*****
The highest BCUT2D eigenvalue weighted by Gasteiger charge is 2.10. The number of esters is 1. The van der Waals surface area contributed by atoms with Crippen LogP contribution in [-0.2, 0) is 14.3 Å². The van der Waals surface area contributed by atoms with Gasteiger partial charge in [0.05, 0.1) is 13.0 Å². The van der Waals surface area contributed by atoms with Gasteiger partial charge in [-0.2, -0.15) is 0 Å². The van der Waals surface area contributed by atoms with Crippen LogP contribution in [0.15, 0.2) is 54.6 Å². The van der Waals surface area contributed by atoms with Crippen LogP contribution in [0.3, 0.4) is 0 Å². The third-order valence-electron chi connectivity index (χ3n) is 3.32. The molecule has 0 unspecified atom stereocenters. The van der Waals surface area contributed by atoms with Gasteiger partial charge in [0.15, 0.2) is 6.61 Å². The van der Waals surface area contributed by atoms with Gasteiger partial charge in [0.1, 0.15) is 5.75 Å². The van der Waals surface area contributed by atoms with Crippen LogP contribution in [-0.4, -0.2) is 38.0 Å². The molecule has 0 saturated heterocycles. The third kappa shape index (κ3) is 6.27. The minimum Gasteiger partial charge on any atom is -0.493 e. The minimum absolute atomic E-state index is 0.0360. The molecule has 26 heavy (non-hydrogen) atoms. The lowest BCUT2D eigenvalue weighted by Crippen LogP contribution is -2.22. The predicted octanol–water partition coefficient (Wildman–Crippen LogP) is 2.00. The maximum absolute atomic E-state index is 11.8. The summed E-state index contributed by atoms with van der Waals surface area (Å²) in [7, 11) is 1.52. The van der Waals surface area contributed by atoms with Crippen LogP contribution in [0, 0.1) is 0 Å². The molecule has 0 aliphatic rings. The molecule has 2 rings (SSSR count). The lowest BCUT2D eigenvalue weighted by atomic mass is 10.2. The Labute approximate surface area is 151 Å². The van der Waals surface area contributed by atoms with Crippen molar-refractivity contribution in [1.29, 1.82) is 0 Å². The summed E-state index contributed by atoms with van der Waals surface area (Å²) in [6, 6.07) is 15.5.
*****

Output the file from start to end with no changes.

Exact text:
The highest BCUT2D eigenvalue weighted by Gasteiger charge is 2.10. The number of esters is 1. The van der Waals surface area contributed by atoms with Crippen LogP contribution in [-0.2, 0) is 14.3 Å². The van der Waals surface area contributed by atoms with Gasteiger partial charge in [0.05, 0.1) is 13.0 Å². The van der Waals surface area contributed by atoms with Gasteiger partial charge in [-0.2, -0.15) is 0 Å². The van der Waals surface area contributed by atoms with Crippen LogP contribution in [0.15, 0.2) is 54.6 Å². The van der Waals surface area contributed by atoms with Crippen LogP contribution in [0.3, 0.4) is 0 Å². The third-order valence-electron chi connectivity index (χ3n) is 3.32. The molecule has 0 unspecified atom stereocenters. The van der Waals surface area contributed by atoms with Gasteiger partial charge in [0.15, 0.2) is 6.61 Å². The van der Waals surface area contributed by atoms with Gasteiger partial charge in [0.1, 0.15) is 5.75 Å². The van der Waals surface area contributed by atoms with Crippen LogP contribution in [-0.4, -0.2) is 38.0 Å². The molecule has 0 saturated heterocycles. The third kappa shape index (κ3) is 6.27. The minimum Gasteiger partial charge on any atom is -0.493 e. The minimum absolute atomic E-state index is 0.0360. The molecule has 26 heavy (non-hydrogen) atoms. The lowest BCUT2D eigenvalue weighted by Crippen LogP contribution is -2.22. The predicted octanol–water partition coefficient (Wildman–Crippen LogP) is 2.00. The maximum absolute atomic E-state index is 11.8. The summed E-state index contributed by atoms with van der Waals surface area (Å²) in [7, 11) is 1.52. The van der Waals surface area contributed by atoms with Crippen LogP contribution in [0, 0.1) is 0 Å². The molecule has 0 aliphatic rings. The molecule has 2 rings (SSSR count). The lowest BCUT2D eigenvalue weighted by atomic mass is 10.2. The Labute approximate surface area is 151 Å². The van der Waals surface area contributed by atoms with Crippen molar-refractivity contribution in [1.29, 1.82) is 0 Å². The summed E-state index contributed by atoms with van der Waals surface area (Å²) in [6, 6.07) is 15.5.